Know the facts

Never exaggerate the facts of NFP methods or use. Know what the data demonstrates with regard to achieving as well as avoiding a pregnancy. In addition, it is helpful to talk of NFP as "a way of life." Help people see that this is authentic family planning - for achieving as well as postponing a pregnancy.

Know the myths and dispel them

"NFP is just Rhythm" - we need to explain that modern means of NFP are not the same as that method which was not particularly accurate. Modern means of NFP are scientifically based, utilizing the readily observable signs of fertility present in each menstrual cycle (assuming fertility is not suppressed).

"NFP is nothing more than Catholic contraception" - there is a fundamental distinction between NFP and contraception. Discuss the definition of contraception - the choice by any means to impede the procreative potential of a given act of intercourse. In other words, the intentional sterilization of the sexual act. "Abstinence," which is a "main ingredient" of NFP for pregnancy avoidance, is never a sinful act. The end may be the same with NFP and contraception, i.e. to postpone a pregnancy, but there are moral ways of achieving that end and immoral ways. Oftentimes a question is raised regarding whether NFP can be used in a contraceptive manner. The answer is "no" because NFP is not contraception. However, NFP can be used for selfish and for less than serious reasons and those motives could be sinful. This fundamental distinction between NFP and contraception is perhaps the single most important aspect of apologizing for NFP. Even well meaning Catholics sometimes do not understand this distinction and end up causing confusion about the Church's teaching.18 It is incredibly important to know the distinction and to develop a way to articulate that distinction to others.

"NFP doesn't work" - scientific studies prove NFP as effective or more so for pregnancy avoidance than many contraceptives on the market. As with contraceptives, NFP must be used properly by the couple to ensure the high effectiveness rate. The real question to ask the person who says NFP doesn't work is: "Why doesn't it work?" Did the person take an NFP class from a certified NFP instructor? Did the woman attend class when her fertility was suppressed and thus did not really learn the method? Was NFP used properly in the marriage? I know of a case where the wife wanted a large family but the husband did not. The husband agreed to use NFP because it could postpone pregnancy. Utilizing NFP, the wife knew when she was fertile, but because she wanted a large family, she told her husband she was infertile and then became pregnant. So, the husband now believes NFP doesn't work -- actually, it worked perfectly!

"It's up to God to determine how many children we have" - although we would all acknowledge that it is ultimately God who determines the size of our family, God asks us to be responsible co-creators with Him. We are not mindless drones. The Church calls us not only to procreate but to educate as well, and married couples are asked to do both responsibly. It is also helpful to illustrate the benefits associated with an NFP lifestyle when explaining and defending the inherent goodness of NFP. Some of the benefits of NFP include: marital enrichment, it is medically safe and healthy, increases health awareness, it's inexpensive, effective and can help in achieving pregnancy.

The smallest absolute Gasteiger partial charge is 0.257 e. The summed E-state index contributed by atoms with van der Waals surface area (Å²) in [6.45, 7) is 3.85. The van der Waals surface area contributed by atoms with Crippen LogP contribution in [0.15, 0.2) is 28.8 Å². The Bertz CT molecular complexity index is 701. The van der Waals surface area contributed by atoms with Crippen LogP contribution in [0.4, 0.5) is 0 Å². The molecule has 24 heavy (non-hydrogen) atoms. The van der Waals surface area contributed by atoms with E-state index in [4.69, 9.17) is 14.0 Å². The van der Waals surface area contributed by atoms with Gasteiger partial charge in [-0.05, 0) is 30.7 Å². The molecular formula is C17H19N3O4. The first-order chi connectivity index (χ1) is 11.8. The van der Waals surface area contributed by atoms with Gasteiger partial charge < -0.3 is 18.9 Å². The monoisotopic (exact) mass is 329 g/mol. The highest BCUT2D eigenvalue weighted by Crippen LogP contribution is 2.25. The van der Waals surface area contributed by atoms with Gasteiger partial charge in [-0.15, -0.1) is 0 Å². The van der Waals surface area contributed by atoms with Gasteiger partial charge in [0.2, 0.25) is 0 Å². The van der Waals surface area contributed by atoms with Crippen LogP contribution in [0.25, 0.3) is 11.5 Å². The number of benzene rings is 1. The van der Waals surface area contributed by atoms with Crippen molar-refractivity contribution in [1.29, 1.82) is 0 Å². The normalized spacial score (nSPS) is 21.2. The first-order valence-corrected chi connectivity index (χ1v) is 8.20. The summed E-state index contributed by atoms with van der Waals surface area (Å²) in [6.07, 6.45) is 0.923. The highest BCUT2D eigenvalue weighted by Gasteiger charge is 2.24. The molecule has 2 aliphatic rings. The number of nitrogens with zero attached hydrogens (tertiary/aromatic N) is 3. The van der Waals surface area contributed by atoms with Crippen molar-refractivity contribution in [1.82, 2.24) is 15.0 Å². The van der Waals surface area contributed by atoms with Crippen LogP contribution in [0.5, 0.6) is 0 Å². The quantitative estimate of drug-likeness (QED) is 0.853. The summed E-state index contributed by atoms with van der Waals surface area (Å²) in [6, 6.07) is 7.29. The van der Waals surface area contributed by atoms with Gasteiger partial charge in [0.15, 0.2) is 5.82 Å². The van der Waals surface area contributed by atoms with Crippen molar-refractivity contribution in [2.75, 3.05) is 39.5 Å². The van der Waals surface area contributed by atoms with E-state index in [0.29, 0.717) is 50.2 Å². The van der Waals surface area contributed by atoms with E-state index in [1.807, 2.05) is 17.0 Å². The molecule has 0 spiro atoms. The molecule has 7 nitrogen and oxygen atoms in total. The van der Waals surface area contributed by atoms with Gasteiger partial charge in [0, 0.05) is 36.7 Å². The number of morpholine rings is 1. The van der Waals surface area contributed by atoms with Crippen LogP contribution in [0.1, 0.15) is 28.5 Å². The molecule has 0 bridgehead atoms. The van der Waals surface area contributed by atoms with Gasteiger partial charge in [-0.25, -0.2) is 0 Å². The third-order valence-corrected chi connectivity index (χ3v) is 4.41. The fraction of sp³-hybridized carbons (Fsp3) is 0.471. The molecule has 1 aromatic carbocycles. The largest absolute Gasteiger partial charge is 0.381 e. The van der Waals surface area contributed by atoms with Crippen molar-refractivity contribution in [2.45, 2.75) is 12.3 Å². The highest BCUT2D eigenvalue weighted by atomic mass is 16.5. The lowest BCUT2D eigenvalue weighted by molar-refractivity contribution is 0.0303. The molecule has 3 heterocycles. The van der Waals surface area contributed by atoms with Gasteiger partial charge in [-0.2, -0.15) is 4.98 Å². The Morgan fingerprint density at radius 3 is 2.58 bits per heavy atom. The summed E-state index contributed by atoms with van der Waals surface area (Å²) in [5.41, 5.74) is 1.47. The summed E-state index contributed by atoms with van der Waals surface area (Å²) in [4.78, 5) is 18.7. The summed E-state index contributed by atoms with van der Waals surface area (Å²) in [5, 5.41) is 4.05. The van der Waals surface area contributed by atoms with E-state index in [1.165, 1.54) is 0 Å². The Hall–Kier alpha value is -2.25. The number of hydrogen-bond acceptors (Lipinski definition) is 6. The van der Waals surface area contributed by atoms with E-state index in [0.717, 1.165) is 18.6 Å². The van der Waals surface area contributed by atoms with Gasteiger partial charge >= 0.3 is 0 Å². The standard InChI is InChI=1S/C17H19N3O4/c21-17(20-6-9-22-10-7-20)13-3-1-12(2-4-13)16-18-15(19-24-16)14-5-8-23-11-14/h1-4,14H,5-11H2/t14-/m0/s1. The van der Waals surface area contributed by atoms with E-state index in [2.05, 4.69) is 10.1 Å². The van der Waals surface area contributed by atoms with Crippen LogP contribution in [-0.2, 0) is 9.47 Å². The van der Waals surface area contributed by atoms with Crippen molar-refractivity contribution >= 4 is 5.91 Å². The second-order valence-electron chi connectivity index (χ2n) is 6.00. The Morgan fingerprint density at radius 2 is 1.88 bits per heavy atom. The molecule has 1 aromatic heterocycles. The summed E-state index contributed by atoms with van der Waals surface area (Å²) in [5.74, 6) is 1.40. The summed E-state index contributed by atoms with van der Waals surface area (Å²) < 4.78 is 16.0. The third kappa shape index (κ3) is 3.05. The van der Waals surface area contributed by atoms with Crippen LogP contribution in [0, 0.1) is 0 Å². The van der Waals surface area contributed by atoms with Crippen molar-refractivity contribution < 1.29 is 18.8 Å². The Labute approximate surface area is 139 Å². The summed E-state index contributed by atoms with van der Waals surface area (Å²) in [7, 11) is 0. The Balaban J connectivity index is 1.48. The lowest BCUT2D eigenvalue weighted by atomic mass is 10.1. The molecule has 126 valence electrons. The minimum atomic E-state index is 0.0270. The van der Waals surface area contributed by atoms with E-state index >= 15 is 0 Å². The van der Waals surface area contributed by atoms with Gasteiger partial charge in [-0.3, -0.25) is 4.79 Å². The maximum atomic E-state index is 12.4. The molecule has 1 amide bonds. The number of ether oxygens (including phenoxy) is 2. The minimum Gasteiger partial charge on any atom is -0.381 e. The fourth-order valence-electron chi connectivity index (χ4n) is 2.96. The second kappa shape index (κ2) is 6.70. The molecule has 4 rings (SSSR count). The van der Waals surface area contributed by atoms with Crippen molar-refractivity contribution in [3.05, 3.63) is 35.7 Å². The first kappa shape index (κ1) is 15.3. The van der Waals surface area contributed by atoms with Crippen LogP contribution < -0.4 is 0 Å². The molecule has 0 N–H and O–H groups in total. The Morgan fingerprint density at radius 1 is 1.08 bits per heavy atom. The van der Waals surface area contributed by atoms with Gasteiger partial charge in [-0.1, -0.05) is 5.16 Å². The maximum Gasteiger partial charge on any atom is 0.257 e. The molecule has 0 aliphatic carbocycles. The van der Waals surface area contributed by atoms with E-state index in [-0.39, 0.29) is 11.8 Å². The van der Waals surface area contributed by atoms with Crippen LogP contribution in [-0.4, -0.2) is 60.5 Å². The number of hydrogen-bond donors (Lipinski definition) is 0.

There is a desperate need of an apologetics of NFP in our culture and in the Church. We must develop an effective way for faithful Catholics to evangelize and catechize on the truth and beauty of human sexuality. Of course, no reasoned argument can truly take the place of a joyful lived witness. More people will come to embrace the Church's teaching on contraception and NFP when they see the joy and beautiful effects this lifestyle has on married couples. With so few Catholics living and embracing these teachings (5% or less), the time is ripe for a "New Evangelization!" Imagine a Church where 95% of married couples lived an authentic Christian marriage! Then we could change the culture and build a civilization of love.


Endnotes

1 The Way, #661. [Back]

2 See Matthew 19:3-8. [Back]

3 Familiaris consortio, #11. [Back]

4 Catechism of the Catholic Church, 2332. [Back]

5 Humanae vitae, #11. [Back]

6 Ibid., #12. [Back]

7 Alvaro de Silva, Brave New Family - G.K. Chesterton on Men & Women, Children, Sex, Divorce, Marriage and the Family. (San Francisco: Ignatius press, 1990), p. 197. [Back]

8 Christopher West, Good News About Sex & Marriage, Answers to Your Honest Questions about Catholic Teaching (Ann Arbor, MI: Charis Servant Publications, 2000), p. 112. [Back]

9 Cf. Ibid, p. 119. [Back]

10 These predictions included: an increase in conjugal infidelity; lowering of morality; loss of respect for women; and government abuse. See Humanae vitae, #17. [Back]

11 See Lumen gentium, #25. [Back]

12 Catechism of the Catholic Church, Glossary. [Back]

13 Humanae vitae, #18. [Back]

14 Ibid., #10. [Back]

15 Ibid., #11. [Back]

16 Ibid, #16. [Back]

17 Responsible parenthood is exercised through biological knowledge, self-control, making a reasoned decision on the size of one's family, understanding and respecting the moral order as created by God and recognition of duty towards God, selves, family and society, cf. Humanae vitae, #10. [Back]

18 See Frederick W. Marks, How to Preach against Contraception, Homiletic and Pastoral Review. July 2003, 8-15. [Back]


Steve Weidenkopf is the Director of the Office of Marriage & Family Life for the Archdiocese of Denver. God has blessed him and his wife Kasey with four children: Madison Clare, Maximilian Kolbe, Therese.